Over the years of coaching hundreds of clients and supporting them in truly shifting the way they approach food, I have witnessed incredible courage and powerful transformation happen. And what my clients come to realize, is that their struggles with food have nothing to do with the food! The food is just the symptom of something deeper.
Learning to love your food and enjoy it versus obsessing about it, will be the key to shifting your relationship to it.
The diet industry is notorious for instilling food rules. And we all know the diet industry does not provide long-term solution. Look, I know it can feel scary to let go of food rules, because we feel as though we might get out of control without them. But having food rules keeps you stuck in deprivation and also creates bad feelings every time you eat something you think is "bad." Another important thing that having food rules prevents is a connection to, and trust of, our bodies.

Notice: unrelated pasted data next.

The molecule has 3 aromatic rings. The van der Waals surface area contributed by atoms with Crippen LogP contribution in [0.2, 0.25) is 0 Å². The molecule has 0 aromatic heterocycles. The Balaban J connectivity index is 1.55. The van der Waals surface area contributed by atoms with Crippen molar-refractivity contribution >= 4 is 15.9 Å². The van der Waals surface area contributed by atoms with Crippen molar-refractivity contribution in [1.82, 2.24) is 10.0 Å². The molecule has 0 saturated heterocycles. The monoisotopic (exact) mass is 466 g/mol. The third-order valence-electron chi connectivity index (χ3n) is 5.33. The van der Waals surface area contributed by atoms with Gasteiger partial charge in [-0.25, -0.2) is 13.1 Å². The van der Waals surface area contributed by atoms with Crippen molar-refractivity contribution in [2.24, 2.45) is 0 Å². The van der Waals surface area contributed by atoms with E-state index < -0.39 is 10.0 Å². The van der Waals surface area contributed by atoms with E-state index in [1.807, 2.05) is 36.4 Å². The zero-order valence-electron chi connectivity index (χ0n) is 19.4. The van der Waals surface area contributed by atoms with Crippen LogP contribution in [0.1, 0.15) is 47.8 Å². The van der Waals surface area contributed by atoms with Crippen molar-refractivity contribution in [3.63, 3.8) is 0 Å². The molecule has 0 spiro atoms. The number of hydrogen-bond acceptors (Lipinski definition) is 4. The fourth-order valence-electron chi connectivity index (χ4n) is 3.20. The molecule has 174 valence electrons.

By identifying all the rules you have around food, you can then start to shift your mindset so you experience some more freedom and a loosening of the grip on food obsession. This journey is all about being able to trust yourself and your body to make choices that will serve you. I used to have a hard rule about not eating past 8pm. Or that eating pastry and candy was bad. And guess what? I'd end up bingeing on both of those things and doing it in the middle of the night. SO much for those rules.
The moment we put rules on food, our brain goes into survival mode. Especially when we deprive ourselves of the things we love. And guess what? Then we want those foods even more.
When I finally let go of my food rules, I realized that I didn't even really want cupcakes or candy anymore. So, now if I want sweets, I choose to have them sweets in a form that feels good to me and my body. I take the time to truly savor them without judgment, and I give myself FULL permission.